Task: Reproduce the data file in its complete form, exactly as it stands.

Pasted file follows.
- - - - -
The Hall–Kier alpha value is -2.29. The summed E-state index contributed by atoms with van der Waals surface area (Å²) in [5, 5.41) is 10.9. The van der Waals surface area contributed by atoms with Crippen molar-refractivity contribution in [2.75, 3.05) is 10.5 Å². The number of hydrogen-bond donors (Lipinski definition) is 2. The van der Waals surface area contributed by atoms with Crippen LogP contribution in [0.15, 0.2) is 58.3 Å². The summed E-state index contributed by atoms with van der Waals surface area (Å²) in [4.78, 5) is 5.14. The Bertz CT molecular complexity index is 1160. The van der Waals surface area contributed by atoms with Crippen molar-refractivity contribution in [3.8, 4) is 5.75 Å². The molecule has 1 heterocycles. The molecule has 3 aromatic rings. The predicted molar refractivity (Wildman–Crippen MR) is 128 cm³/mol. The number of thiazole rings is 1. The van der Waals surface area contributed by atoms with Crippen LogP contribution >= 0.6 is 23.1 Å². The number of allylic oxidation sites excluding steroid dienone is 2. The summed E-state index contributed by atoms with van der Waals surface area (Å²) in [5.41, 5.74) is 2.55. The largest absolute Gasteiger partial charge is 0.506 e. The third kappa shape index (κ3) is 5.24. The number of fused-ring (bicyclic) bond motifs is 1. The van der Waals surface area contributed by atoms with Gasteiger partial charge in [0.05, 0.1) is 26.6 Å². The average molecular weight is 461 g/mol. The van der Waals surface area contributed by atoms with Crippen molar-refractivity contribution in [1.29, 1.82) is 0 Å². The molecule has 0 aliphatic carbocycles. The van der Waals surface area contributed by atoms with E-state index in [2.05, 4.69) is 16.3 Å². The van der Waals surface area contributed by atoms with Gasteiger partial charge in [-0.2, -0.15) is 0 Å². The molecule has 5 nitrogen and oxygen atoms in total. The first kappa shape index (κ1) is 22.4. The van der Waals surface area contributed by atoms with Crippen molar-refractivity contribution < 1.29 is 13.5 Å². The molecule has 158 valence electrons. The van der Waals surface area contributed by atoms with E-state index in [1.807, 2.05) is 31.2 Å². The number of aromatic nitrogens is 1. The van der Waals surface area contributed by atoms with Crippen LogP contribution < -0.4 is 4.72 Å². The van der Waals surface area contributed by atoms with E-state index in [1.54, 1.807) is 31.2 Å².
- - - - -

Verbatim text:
The Hall–Kier alpha value is -2.29. The summed E-state index contributed by atoms with van der Waals surface area (Å²) in [5, 5.41) is 10.9. The van der Waals surface area contributed by atoms with Crippen molar-refractivity contribution in [2.75, 3.05) is 10.5 Å². The number of hydrogen-bond donors (Lipinski definition) is 2. The van der Waals surface area contributed by atoms with Crippen LogP contribution in [0.15, 0.2) is 58.3 Å². The summed E-state index contributed by atoms with van der Waals surface area (Å²) in [4.78, 5) is 5.14. The Bertz CT molecular complexity index is 1160. The van der Waals surface area contributed by atoms with Crippen molar-refractivity contribution in [3.8, 4) is 5.75 Å². The molecule has 1 heterocycles. The molecule has 3 aromatic rings. The predicted molar refractivity (Wildman–Crippen MR) is 128 cm³/mol. The number of thiazole rings is 1. The van der Waals surface area contributed by atoms with Crippen LogP contribution >= 0.6 is 23.1 Å². The number of allylic oxidation sites excluding steroid dienone is 2. The summed E-state index contributed by atoms with van der Waals surface area (Å²) in [5.41, 5.74) is 2.55. The largest absolute Gasteiger partial charge is 0.506 e. The third kappa shape index (κ3) is 5.24. The number of fused-ring (bicyclic) bond motifs is 1. The van der Waals surface area contributed by atoms with Gasteiger partial charge in [0.05, 0.1) is 26.6 Å². The average molecular weight is 461 g/mol. The van der Waals surface area contributed by atoms with Crippen molar-refractivity contribution in [1.29, 1.82) is 0 Å². The molecule has 0 aliphatic carbocycles. The van der Waals surface area contributed by atoms with E-state index in [2.05, 4.69) is 16.3 Å². The van der Waals surface area contributed by atoms with Gasteiger partial charge in [-0.2, -0.15) is 0 Å². The molecule has 5 nitrogen and oxygen atoms in total. The first kappa shape index (κ1) is 22.4. The van der Waals surface area contributed by atoms with Crippen molar-refractivity contribution < 1.29 is 13.5 Å². The molecule has 158 valence electrons. The van der Waals surface area contributed by atoms with E-state index in [1.807, 2.05) is 31.2 Å². The number of aromatic nitrogens is 1. The van der Waals surface area contributed by atoms with Crippen LogP contribution < -0.4 is 4.72 Å². The van der Waals surface area contributed by atoms with E-state index in [1.54, 1.807) is 31.2 Å².